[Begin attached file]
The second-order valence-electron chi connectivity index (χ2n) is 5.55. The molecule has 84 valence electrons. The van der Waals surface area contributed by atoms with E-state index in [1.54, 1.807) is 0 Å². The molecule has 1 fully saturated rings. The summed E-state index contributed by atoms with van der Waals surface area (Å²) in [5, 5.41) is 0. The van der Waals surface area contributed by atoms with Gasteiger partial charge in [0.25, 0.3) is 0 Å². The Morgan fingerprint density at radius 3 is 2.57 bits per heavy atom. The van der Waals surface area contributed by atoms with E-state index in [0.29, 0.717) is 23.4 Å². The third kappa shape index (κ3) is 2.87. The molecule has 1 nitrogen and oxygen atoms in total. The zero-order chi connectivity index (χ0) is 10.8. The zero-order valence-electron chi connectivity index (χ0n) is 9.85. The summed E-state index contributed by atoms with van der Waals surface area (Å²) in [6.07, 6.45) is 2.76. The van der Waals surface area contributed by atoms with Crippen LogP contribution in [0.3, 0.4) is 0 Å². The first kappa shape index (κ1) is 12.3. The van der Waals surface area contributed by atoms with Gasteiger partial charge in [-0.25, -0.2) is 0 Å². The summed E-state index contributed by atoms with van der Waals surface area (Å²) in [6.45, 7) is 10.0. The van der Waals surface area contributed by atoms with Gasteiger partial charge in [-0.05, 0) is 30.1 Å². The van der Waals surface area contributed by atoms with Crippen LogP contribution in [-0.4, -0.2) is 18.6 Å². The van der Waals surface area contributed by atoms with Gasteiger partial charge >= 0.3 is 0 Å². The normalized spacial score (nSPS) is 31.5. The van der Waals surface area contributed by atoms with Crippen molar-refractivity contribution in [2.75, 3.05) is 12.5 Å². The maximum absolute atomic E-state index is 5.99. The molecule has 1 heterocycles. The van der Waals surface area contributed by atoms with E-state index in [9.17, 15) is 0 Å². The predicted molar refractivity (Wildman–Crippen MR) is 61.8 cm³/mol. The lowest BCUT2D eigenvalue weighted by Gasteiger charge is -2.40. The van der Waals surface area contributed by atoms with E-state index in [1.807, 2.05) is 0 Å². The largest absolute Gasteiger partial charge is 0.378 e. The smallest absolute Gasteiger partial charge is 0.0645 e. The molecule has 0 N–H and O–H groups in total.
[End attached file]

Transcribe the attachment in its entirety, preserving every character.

The second-order valence-electron chi connectivity index (χ2n) is 5.55. The molecule has 84 valence electrons. The van der Waals surface area contributed by atoms with E-state index in [1.54, 1.807) is 0 Å². The molecule has 1 fully saturated rings. The summed E-state index contributed by atoms with van der Waals surface area (Å²) in [5, 5.41) is 0. The van der Waals surface area contributed by atoms with Gasteiger partial charge in [0.25, 0.3) is 0 Å². The Morgan fingerprint density at radius 3 is 2.57 bits per heavy atom. The van der Waals surface area contributed by atoms with E-state index in [0.29, 0.717) is 23.4 Å². The third kappa shape index (κ3) is 2.87. The molecule has 1 nitrogen and oxygen atoms in total. The zero-order chi connectivity index (χ0) is 10.8. The zero-order valence-electron chi connectivity index (χ0n) is 9.85. The summed E-state index contributed by atoms with van der Waals surface area (Å²) in [6.07, 6.45) is 2.76. The van der Waals surface area contributed by atoms with Crippen LogP contribution in [0.3, 0.4) is 0 Å². The first kappa shape index (κ1) is 12.3. The van der Waals surface area contributed by atoms with Gasteiger partial charge in [-0.25, -0.2) is 0 Å². The summed E-state index contributed by atoms with van der Waals surface area (Å²) in [6.45, 7) is 10.0. The van der Waals surface area contributed by atoms with Gasteiger partial charge in [-0.05, 0) is 30.1 Å². The van der Waals surface area contributed by atoms with Crippen LogP contribution in [-0.4, -0.2) is 18.6 Å². The van der Waals surface area contributed by atoms with Gasteiger partial charge >= 0.3 is 0 Å². The normalized spacial score (nSPS) is 31.5. The van der Waals surface area contributed by atoms with Crippen molar-refractivity contribution in [2.75, 3.05) is 12.5 Å². The maximum absolute atomic E-state index is 5.99. The molecule has 1 heterocycles. The van der Waals surface area contributed by atoms with E-state index in [9.17, 15) is 0 Å². The predicted molar refractivity (Wildman–Crippen MR) is 61.8 cm³/mol. The lowest BCUT2D eigenvalue weighted by Gasteiger charge is -2.40. The van der Waals surface area contributed by atoms with E-state index in [1.807, 2.05) is 0 Å². The largest absolute Gasteiger partial charge is 0.378 e. The smallest absolute Gasteiger partial charge is 0.0645 e. The molecule has 0 N–H and O–H groups in total.